Remembering When EA Tried To Make Dead Space Into The Biggest Franchise Ever
Dead Space was the first PS3 game I ever played. Back in 2008, it was part of a new era for EA. The late ‘00s was a time when the now infamous publisher produced classics like Mass Effect and Mirror’s Edge on the regular, keen to give developers the resources and time they needed to produce new properties for the first HD generation. It was a success. Arguably too much of one, since so many of these experiences became bloated monoliths with unjustified side projects and ambitious sequels that eventually spelt their doom. Dead Space was not spared this fate.
It seemed cool when I was a kid. This survival horror game I loved and played through so many times I can remember most of it by closing my eyes also had a film, novels, comics, and loads of other stuff I could dig into. If I had the money that is, since I was a bad little gamer and pirated most of them. Dead Space couldn’t just be Gears of War on a spooky mining installation that clearly riffed on Event Horizon. Nope, it had to be drenched in extra lore and ideas with no place in the base game, so off they went to other mediums.
With the remake arriving this week and likely spelling the return of Dead Space as a major player in the current landscape, it feels fitting to look back on how big a role it once played in games. It outclassed the likes of Resident Evil and Silent Hill at their own game with a dark, bloody, and often self-indulgent grasp on the horror genre. Yet like many other blockbusters, it seemed determined to overcomplicate itself.
The original Dead Space is dead simple. You are Isaac Clarke, an engineer journeying to the USG Ishimura to run a routine repair job and meet up with his long distance girlfriend. Turns out she’s now a ghost and the place is filled with alien monsters brought to life through evil scientologists. Sorry – I meant unitologists. Cue a relentless rollercoaster ride through the bowels of the ship and beyond as you try and put a stop to this evil plot before finding a way home. While text and audio logs filled in the gaps and provided more than enough context for the outbreak, much of it was also left to our imagination. This was a strange place, and didn’t need to explain itself. If anything, it was scarier for letting us bask in the mystery.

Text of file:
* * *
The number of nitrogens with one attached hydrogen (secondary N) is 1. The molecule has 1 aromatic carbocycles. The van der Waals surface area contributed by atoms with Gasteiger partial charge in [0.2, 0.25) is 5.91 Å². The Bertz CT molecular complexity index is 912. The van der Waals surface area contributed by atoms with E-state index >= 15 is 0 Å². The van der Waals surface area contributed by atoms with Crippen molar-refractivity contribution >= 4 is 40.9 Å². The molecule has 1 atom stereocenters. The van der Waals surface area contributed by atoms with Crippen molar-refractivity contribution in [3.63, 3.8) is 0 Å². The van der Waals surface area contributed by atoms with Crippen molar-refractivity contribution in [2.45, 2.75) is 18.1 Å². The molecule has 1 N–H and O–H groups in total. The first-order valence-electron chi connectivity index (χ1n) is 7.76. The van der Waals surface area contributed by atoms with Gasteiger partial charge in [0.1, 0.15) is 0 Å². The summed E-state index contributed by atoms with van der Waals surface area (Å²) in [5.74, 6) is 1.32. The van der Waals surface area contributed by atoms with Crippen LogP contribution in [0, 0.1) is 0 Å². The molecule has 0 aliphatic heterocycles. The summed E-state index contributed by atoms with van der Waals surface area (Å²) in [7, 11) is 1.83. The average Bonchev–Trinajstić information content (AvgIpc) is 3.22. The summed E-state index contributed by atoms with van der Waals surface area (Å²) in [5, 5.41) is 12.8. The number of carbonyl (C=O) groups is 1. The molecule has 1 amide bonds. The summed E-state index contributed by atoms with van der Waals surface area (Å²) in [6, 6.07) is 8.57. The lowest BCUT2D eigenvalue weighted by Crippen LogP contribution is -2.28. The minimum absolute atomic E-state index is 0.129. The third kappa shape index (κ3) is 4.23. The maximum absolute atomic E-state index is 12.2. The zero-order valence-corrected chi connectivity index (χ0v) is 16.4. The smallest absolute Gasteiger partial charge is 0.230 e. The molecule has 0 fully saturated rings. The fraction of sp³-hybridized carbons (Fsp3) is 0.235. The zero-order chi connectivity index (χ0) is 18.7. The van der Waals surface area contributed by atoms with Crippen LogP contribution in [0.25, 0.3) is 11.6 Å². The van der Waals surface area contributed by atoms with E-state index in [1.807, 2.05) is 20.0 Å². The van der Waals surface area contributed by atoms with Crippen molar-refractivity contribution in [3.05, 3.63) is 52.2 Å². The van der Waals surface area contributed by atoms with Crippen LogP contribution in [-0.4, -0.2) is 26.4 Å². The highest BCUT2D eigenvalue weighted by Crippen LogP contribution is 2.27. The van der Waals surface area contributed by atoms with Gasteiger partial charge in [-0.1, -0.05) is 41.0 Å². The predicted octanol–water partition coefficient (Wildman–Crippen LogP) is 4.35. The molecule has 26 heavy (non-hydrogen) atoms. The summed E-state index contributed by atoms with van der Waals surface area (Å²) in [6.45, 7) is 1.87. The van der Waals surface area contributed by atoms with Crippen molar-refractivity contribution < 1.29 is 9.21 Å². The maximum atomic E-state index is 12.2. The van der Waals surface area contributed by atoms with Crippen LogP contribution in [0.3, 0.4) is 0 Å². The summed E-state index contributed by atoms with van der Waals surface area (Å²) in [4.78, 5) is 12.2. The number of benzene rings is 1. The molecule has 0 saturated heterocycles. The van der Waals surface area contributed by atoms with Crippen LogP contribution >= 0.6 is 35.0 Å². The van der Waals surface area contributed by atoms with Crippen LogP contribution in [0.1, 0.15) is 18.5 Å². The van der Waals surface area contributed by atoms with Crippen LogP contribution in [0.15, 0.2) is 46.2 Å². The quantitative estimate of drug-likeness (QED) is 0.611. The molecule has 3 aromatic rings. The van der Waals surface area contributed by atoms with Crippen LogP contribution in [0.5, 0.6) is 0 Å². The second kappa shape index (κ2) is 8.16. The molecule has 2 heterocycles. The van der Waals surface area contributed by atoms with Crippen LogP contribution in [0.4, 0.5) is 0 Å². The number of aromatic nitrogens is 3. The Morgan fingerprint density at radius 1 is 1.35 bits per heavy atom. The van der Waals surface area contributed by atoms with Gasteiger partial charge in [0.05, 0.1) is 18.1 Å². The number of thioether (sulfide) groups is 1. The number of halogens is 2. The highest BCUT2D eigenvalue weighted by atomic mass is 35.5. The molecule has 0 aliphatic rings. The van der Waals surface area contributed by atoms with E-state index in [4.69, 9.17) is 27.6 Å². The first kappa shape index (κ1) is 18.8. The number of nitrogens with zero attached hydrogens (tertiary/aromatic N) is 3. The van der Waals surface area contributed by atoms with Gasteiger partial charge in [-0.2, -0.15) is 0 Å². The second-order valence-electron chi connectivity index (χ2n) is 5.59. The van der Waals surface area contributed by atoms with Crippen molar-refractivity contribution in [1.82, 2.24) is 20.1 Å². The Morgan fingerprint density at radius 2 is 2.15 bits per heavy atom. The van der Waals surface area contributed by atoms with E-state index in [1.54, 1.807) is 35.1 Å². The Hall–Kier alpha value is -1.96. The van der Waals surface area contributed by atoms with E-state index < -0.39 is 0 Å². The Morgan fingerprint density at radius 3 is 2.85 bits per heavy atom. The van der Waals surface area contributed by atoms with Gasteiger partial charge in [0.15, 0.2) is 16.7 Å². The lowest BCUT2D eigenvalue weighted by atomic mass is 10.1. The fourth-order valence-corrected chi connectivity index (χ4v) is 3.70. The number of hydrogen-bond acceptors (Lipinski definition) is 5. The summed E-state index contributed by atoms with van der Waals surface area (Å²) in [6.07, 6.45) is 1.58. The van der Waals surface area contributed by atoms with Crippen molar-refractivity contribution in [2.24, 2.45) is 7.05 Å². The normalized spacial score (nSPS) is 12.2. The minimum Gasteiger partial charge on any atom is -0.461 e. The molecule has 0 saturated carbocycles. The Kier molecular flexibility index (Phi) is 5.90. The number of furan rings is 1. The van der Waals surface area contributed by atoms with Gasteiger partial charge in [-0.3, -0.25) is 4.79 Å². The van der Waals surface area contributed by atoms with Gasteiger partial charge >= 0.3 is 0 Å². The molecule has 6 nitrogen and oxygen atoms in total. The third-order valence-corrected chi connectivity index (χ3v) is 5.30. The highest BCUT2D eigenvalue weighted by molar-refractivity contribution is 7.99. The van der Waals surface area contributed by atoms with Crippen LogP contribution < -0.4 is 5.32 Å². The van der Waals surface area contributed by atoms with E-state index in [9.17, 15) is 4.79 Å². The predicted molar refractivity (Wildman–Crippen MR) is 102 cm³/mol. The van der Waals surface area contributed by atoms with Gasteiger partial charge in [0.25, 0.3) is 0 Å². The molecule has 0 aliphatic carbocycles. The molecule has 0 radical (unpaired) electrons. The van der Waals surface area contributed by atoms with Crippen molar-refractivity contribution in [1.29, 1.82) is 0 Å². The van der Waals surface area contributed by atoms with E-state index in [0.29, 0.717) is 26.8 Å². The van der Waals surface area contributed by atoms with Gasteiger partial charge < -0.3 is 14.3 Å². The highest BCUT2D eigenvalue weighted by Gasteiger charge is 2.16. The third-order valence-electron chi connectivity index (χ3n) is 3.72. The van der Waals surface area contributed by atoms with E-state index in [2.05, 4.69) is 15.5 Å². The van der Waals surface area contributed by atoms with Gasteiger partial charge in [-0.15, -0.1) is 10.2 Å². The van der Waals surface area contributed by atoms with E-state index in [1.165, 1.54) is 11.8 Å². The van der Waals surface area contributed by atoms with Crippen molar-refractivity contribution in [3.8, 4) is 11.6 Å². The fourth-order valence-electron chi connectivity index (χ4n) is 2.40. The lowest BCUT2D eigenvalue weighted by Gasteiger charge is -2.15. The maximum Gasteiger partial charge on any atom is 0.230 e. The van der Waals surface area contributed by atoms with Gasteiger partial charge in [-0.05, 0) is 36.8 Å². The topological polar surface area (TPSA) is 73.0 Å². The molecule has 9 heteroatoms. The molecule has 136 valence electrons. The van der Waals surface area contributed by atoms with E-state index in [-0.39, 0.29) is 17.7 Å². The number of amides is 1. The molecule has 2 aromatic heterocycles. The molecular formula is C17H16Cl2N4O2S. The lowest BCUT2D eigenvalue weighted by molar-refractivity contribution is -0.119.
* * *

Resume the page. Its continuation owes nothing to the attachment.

Then along came Dead Space Downfall. This animated film documented the destruction of the Aegis VII colony and how the USG Ishimura became infested. While there is a definite appeal to seeing all the gaps filled in and having questions answered, we didn’t need a new cast of supporting characters and extra nuggets of lore that were pulled from much better media in the first place. It only served to complicate a narrative that thrives on its simplicity. We had other films like Aftermath alongside prequel novels and comics that gave more context to religious institutions and generic corporations that aren’t that interesting. With each sequel came more lore to digest and less reason to care.
I’m not saying any of this additional media is bad. Downfall is a decent film with a slick style and diverse character designs – I am here for the butch lesbian lead – but that doesn’t mean they don’t needlessly overcomplicate things. EA didn’t look at Dead Space as a surprise hit it could build on gradually, but a multimedia empire that needed everything thrown at it immediately. When you think about where Dead Space ended up after the original trilogy, it’s hard not to blame this oversaturation of products as a big reason for its demise. The definitive ending and last crumb of narrative seen from this universe is found in a piece of DLC where Isaac returns to Earth only to see it surrounded by a bunch of necromorph moons from across the galaxy. It was stupid no matter how you slice it, but EA sold it to us as an extra, making it extra gross.
I love Dead Space. Back in the day I was big enough of a fan to absorb all this extra media in the hopes it would lead somewhere. It didn’t, and now the universe is being reimagined for a new generation with a chance at a redemption. The remake seems rather faithful though, so I imagine much of its existing lore will remain intact. If we’re lucky, EA will do a better job implementing it all, instead of spreading itself too thin and turning Dead Space into a joke.
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